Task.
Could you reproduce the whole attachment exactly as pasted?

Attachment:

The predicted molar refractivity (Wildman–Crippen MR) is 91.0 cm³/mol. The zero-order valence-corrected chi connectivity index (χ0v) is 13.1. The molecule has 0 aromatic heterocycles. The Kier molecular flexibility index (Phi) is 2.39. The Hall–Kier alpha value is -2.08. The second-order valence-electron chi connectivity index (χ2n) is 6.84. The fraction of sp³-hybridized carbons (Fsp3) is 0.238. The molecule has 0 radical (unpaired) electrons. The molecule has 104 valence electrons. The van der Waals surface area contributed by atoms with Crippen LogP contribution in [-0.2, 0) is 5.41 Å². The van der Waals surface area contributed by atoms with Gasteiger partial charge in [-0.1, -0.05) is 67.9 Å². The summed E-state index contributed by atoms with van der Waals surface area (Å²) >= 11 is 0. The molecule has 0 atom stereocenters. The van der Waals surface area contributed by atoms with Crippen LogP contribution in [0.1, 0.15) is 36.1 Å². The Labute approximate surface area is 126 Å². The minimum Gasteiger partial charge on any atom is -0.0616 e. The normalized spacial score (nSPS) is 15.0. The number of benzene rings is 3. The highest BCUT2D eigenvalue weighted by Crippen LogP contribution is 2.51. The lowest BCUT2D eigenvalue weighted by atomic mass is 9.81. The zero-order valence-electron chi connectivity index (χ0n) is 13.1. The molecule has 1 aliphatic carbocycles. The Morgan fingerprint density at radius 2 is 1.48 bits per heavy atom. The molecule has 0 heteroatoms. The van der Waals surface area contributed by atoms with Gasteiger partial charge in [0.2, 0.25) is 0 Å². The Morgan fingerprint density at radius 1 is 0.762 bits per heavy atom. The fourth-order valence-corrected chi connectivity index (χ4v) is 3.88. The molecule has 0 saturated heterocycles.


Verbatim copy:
The predicted molar refractivity (Wildman–Crippen MR) is 91.0 cm³/mol. The zero-order valence-corrected chi connectivity index (χ0v) is 13.1. The molecule has 0 aromatic heterocycles. The Kier molecular flexibility index (Phi) is 2.39. The Hall–Kier alpha value is -2.08. The second-order valence-electron chi connectivity index (χ2n) is 6.84. The fraction of sp³-hybridized carbons (Fsp3) is 0.238. The molecule has 0 radical (unpaired) electrons. The molecule has 104 valence electrons. The van der Waals surface area contributed by atoms with Crippen LogP contribution in [-0.2, 0) is 5.41 Å². The van der Waals surface area contributed by atoms with Gasteiger partial charge in [-0.1, -0.05) is 67.9 Å². The summed E-state index contributed by atoms with van der Waals surface area (Å²) >= 11 is 0. The molecule has 0 atom stereocenters. The van der Waals surface area contributed by atoms with Crippen LogP contribution in [0.1, 0.15) is 36.1 Å². The Labute approximate surface area is 126 Å². The minimum Gasteiger partial charge on any atom is -0.0616 e. The normalized spacial score (nSPS) is 15.0. The number of benzene rings is 3. The highest BCUT2D eigenvalue weighted by Crippen LogP contribution is 2.51. The lowest BCUT2D eigenvalue weighted by atomic mass is 9.81. The zero-order valence-electron chi connectivity index (χ0n) is 13.1. The molecule has 1 aliphatic carbocycles. The Morgan fingerprint density at radius 2 is 1.48 bits per heavy atom. The molecule has 0 heteroatoms. The van der Waals surface area contributed by atoms with Gasteiger partial charge in [0.2, 0.25) is 0 Å². The Morgan fingerprint density at radius 1 is 0.762 bits per heavy atom. The fourth-order valence-corrected chi connectivity index (χ4v) is 3.88. The molecule has 0 saturated heterocycles.